If you want to include historical music in your morning time, you will need to research which are the most important pieces to play. You will want to share some information about the piece and its artist, but you don’t have time to share a lot. So you’ll need to select the most important points and talk about them in a child-friendly way. Once you know which pieces you want to include, you’ll need to look for them at the library. You won’t know for sure how many you’ll get through, so chances are good you will have to keep renewing the pieces. Or you’ll look for the music online, having to spend time watching YouTube ads only to discover that the video wasn’t quite what you were looking for. If you want to take the learning deeper, you’ll need to look for or create some notebooking pages to go along with your studies. Are you tired yet? I am.
I am a fan of anything that makes my job as a homeschooling mom easier. Music appreciation courses do that. The material has already been prescreened by a Christian mother and the notebooking pages are done for me. The music appreciation courses from Music in Our Homeschool have been so enjoyable and enriching to our history studies. But if I’m being honest, something was missing from them. I didn’t notice it until the solution was right in front of me.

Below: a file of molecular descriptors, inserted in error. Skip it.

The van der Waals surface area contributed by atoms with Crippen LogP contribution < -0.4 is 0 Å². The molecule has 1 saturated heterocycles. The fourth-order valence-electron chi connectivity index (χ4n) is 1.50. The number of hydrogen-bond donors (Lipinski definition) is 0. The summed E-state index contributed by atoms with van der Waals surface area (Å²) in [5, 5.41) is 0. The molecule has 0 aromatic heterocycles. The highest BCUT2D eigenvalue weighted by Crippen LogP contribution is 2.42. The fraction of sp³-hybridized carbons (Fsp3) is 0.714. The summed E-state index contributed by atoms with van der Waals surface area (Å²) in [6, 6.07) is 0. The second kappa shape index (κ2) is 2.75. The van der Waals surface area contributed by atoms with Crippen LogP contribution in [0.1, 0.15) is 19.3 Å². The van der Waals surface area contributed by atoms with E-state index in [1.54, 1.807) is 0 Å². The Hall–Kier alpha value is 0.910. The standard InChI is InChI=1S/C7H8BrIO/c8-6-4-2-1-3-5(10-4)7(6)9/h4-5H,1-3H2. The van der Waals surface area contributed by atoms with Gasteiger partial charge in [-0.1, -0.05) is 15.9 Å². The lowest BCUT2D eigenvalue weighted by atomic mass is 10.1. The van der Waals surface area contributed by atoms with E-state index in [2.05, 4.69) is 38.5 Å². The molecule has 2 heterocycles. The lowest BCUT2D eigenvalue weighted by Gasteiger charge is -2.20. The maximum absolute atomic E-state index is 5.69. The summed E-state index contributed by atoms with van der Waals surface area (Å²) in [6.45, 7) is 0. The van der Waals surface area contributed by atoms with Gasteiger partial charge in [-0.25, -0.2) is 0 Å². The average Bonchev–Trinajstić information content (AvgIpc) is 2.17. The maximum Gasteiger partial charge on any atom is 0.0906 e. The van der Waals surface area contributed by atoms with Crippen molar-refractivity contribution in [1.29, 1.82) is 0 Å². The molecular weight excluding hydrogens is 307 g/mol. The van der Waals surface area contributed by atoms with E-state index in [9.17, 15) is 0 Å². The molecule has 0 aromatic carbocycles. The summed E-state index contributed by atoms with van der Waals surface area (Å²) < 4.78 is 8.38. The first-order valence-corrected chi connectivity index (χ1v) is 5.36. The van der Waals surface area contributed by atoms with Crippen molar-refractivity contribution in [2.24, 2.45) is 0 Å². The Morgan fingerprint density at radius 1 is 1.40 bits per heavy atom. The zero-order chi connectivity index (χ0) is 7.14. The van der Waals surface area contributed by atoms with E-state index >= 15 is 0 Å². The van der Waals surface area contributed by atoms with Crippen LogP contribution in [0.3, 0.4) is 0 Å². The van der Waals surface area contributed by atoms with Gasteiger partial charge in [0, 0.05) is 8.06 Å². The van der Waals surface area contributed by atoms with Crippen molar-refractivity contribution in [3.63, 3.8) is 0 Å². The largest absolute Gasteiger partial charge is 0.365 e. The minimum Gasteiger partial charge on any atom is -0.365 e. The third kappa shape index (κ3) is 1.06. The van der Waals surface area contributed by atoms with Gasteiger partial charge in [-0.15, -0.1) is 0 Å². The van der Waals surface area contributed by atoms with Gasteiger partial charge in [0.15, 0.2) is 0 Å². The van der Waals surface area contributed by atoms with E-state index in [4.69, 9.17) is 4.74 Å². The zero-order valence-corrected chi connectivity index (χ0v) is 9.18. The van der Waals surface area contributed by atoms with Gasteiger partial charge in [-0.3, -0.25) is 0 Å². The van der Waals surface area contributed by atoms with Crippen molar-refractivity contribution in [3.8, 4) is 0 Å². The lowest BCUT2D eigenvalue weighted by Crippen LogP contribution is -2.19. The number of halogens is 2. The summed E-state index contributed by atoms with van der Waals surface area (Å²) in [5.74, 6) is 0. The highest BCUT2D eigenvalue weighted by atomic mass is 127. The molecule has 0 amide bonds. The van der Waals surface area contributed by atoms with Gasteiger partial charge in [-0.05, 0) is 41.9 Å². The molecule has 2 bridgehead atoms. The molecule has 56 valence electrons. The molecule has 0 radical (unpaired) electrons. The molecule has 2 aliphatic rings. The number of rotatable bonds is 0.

Morning time always includes holidays.
One of the things we do with our morning time is talk about current events and holidays. I read seasonal books, do seasonal devotions, and complete holiday unit studies. I can’t believe I hadn’t thought about including holiday music appreciation in our morning time before. When I heard that Music in Our Homeschool was launching this course, I asked myself this question:
“What would holidays be like without music?”
Music makes holidays special. I can’t imagine Easter or Christmas or the 4th of July without the signature songs that inspire faith, joy, or patriotism. Yet I wasn’t including holiday music appreciation in our morning time. May I get real here? I teach music appreciation for me. I love it. I am passionate about music and hearing the stories behind the songs we all love. Music appreciation makes me happy. When I teach it in the morning, I am in a good mood all day. And when mama’s happy, everybody’s happy.
How a Holiday Music Appreciation Course Saves Your Sanity
This course is hosted on Teachable, which is a beautiful, user-friendly platform. You’ll see at a glance which lessons you’ve done, so you don’t repeat even when the kids are yelling, “We’ve already done that one!” Maybe that only happens to me. You have unlimited access to the course, so you can pick up where you left off and just teach the holidays you want to teach. But you’re going to want to add the lessons to your Organized Homeschool Life planner, so you remember to do them all. I can’t wait for the Star Wars day lesson!